COP27 uncertainty and climate promises: What is UK Prime Minister Rishi Sunak’s stance on the climate?

, by Elsie Haldane

COP27 uncertainty and climate promises: What is UK Prime Minister Rishi Sunak's stance on the climate?
Prime Minister Rishi Sunak Leaving For His First PMQs. Credit: Number 10, Pixabay.

The first few weeks of UK Prime Minister Rishi Sunak’s premiership have certainly been tumultuous. Becoming the third Prime Minister this year, he has been met with a host of challenges for the country upon taking up his post, including a cost of living crisis and an ongoing war in Europe. However, the challenge that is currently rearing its head is the UK’s response to the climate crisis, including representing the country at this year’s COP27 in Egypt.

Rishi Sunak initially decided that he would not attend the COP27, implying that he was ‘too busy’ stating that he needed to focus on the ‘depressing domestic challenges’ facing the UK instead. The Prime Minister may have been referring to new economic plans for the UK, as Chancellor Jeremy Hunt plans to unveil a new economic plan to try to steady the turbulent economy on the 17th of November.

Of course, this attracted much criticism around the world with many doubting the UK government’s commitment to tackling climate change. Other influential figures from the UK had confirmed their attendance before the Prime Minister, such as First Minister of Scotland Nicola Sturgeon and ex-Prime Minister Boris Johnson. The fact that the leader of the nation’s government had decided not to attend was controversial, and the UK’s COP26 President, Alok Sharma, was among many pushing for the Prime Minister to go.

A welcome change of heart

However, due to a variety of potential factors, Mr Sunak has recently announced that he will in fact attend the COP27. This has been welcomed by many who understand the importance of his presence as a major player in climate change strategies and negotiations. However, his change of mind has not blocked criticism, which now also observes his lack of firm commitment to the world’s biggest climate change conference. One climate expert told the BBC that ‘The Sunak flip-flop doesn’t demonstrate the level of leadership Johnson had’. He has even attracted criticism from overseas, with the Spanish environmental minister Teresa Ribera describing his initial refusal and subsequent flip-flopping as ‘sad’ and ‘surprising’.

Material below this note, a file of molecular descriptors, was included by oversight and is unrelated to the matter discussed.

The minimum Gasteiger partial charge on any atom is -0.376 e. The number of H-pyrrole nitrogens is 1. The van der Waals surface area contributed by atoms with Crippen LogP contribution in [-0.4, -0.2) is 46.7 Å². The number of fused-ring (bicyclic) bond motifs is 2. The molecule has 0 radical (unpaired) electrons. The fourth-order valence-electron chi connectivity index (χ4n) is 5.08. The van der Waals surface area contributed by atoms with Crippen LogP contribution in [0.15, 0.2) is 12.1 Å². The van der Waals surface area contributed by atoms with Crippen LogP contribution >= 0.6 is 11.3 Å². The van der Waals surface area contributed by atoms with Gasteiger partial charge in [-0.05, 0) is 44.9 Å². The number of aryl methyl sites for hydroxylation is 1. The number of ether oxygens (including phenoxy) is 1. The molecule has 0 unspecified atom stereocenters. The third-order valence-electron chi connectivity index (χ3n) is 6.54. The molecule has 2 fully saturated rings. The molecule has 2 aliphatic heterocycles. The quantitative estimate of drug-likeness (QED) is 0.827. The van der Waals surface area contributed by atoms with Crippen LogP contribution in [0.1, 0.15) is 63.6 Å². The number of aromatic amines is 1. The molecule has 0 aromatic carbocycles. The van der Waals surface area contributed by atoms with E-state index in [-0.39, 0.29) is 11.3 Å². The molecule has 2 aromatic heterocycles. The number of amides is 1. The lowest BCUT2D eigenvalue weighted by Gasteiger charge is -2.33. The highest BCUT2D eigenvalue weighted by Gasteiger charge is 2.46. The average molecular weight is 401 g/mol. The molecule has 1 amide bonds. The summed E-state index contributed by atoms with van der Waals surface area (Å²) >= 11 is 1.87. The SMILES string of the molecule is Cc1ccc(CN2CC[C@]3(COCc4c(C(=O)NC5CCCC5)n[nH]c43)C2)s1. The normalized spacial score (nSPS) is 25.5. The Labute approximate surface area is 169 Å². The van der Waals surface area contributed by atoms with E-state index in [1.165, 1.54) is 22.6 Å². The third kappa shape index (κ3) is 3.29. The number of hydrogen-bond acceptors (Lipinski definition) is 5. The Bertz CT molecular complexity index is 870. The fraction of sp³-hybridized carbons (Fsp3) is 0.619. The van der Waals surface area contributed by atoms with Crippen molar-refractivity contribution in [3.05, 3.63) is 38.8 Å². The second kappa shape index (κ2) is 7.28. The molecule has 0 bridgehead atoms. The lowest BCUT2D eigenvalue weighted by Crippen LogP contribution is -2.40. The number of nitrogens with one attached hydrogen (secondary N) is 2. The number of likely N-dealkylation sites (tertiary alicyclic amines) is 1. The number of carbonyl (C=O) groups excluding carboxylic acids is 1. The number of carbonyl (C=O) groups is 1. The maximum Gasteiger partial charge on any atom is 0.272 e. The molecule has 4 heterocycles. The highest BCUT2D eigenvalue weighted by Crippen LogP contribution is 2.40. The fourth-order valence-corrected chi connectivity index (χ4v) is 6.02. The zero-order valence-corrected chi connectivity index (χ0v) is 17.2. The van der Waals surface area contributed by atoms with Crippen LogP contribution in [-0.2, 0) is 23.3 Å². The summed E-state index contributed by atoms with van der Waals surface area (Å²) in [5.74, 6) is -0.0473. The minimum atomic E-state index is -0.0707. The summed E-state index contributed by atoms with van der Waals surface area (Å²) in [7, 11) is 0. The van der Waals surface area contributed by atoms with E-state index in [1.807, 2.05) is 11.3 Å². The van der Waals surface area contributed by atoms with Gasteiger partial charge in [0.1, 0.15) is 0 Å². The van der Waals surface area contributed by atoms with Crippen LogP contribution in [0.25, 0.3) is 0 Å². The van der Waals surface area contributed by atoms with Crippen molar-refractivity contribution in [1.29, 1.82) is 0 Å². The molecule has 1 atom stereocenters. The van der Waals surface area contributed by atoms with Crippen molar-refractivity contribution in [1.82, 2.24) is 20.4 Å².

The UK and the climate crisis - ‘Is this how our story is due to end’?

The UK was at the heart of climate crisis strategy last year with the COP26 being held in Glasgow, the largest city in Scotland. Former Prime Minister Boris Johnson was in attendance, stating that ‘If we don’t get serious about climate change today, it will be too late for our children to do so tomorrow. After holding the event, the UK held the COP Presidency, which has just been handed over by Alok Sharma to Egypt. However, many criticised the event for ‘greenwashing’, with activist Greta Thunberg condemning the event as ‘a failure’.

The Prime Minister’s stance

The news of the Prime Minister’s initial withdrawal from the COP27 was accompanied by the decision that King Charles III will not attend the COP27 himself, despite being a previously outspoken advocate for tackling climate change. The King has instead hosted a COP27 ‘reception’ at Buckingham Palace. Speaking at the King’s reception, Mr Sunak said that ‘if we do not act today, we will risk leaving an ever more desperate inheritance for our children’. It is thought that he will urge other world leaders to move ‘further and faster’ on transitioning to renewable energy.

As far as promises go, Mr Sunak pledged to build more offshore windfarms in a plan to make the UK ‘energy independent’ by 2045 during the Conservative party leadership race. In terms of actions, the UK government has reinstated a ban on fracking, including the Prime Minister who voted in favour of the ban.

Despite this, the uncertainty over the Prime Minister’s attendance at the COP27 has not inspired confidence in the UK’s commitment to tackling the climate crisis. The demotion of the government’s climate minister, Graham Stuart, from his influential seat around Mr Sunak’s cabinet table has also not inspired much confidence in the PM’s prioritisation of the environment in his future plans.

Upon opening the COP27 in Egypt, Alok Sharma has tweeted that he ‘remains hopeful’ of the ‘challenge ahead’. The actions of the UK government have suggested mixed responses to the climate emergency, and in the first weeks of his premiership, the question on our minds remains: how will the new Prime Minister cement the UK’s role in the increasingly desperate battle to save our planet?

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